Classism is another issue, he added: “They are all ‘high-end pussies’ (gaodang bi). They wouldn’t look at people like us in a thousand years.” Although most gay men use dating apps, regardless of class, gay migrant workers tend to feel marginalized on the apps due to their emphasis on appearance. And since many of them live in factory dormitories, even if they do successfully match with someone, they cannot simply invite them over.
In this environment, cruising parks remain one of the few places where gay migrants can meet and socialize with each other. This contact is important, since while sexual encounters might drive many men to cruising spaces, the spaces themselves are about much more than sex. Gay men in Garden Park can be divided into two groups: those there to hang out with other gays and those there to have sex. The former mostly wants to socialize and celebrate their gayness. They may desire sex, but it is not their priority. Primarily comprised of self-described “sissy” migrant workers, drag queens, or trans women — the outcasts of the urban gay scene — they go to laugh, gossip, and meet up with people they relate to.
Then there are the straight-acting and discreet cruisers, many of them local elderly men, looking for casual sex. Tensions between the two groups are palpable. For discreet cruisers, the louder ye ji, or “wild chickens,” are despicable and undesirable sexual subjects, though after spending more time at the park, some come out of the dark corners and join the partying group. The “wild chickens” also occasionally hook up with the cruisers.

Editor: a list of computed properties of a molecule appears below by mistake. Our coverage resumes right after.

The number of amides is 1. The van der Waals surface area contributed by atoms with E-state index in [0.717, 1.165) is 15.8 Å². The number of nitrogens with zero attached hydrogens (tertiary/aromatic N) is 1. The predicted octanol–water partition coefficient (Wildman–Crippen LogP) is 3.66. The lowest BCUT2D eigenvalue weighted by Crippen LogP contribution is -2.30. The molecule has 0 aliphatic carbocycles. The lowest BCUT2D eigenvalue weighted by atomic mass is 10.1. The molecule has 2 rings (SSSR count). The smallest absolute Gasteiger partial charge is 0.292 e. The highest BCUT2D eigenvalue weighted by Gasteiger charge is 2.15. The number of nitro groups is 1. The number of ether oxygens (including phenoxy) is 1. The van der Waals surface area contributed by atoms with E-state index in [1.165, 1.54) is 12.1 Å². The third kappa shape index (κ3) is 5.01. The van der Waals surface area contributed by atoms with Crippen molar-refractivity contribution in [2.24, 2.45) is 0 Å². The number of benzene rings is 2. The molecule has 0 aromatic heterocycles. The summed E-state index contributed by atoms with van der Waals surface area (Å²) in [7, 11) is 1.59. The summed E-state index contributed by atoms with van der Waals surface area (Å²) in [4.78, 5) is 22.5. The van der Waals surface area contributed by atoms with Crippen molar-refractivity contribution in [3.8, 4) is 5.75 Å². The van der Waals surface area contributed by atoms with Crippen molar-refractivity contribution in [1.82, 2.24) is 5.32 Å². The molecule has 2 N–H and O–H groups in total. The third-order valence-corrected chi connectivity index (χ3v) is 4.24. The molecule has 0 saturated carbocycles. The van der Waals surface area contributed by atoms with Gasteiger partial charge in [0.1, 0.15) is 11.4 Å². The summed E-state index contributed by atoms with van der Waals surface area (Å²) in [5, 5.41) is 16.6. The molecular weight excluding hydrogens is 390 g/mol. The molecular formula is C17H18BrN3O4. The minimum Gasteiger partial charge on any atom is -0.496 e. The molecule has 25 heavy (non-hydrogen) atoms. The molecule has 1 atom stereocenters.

It’s worth noting that the migrant gay men who frequent parks do not just stick to their own circles. They also participate in public activities with the park’s heterosexual visitors. For example, while the square-dancing groups at Garden Park are predominantly made up of middle-aged women, several of the park’s young gay men have become dance leaders or coaches.
Despite cruising spots’ relative decline, Garden Park remains an important urban commons where less privileged gay men can gather and experiment with alternative lifestyles. The ties built within the parks’ grounds can extend far beyond them, developing into intimate relationships and lasting friendships. Gay migrants, who otherwise have few connections in the city, often count on friends made at the park for mutual aid and shelter to get through unemployment and homelessness. Those who grow particularly close might establish queer households, calling each other “sister,” “mother,” or “daughter.” They live in shared apartments and take care of each other through times of danger and poverty.
The queer social relations that characterize cruising spaces might be invisible to outsiders, but they are not trivial or fleeting; they are certainly not “obscene.” Marginalized by both heteronormative spaces and more affluent queer urbanites, gay migrant workers have reshaped the city landscape to produce their own public gay culture and build crucial networks of social support. As Meilan put it: “The park is our home. My sisters are my family.”
All names of people and places have been changed.
Editors: Cai Yineng and Kilian O’Donnell; portrait artist: Wang Zhenhao.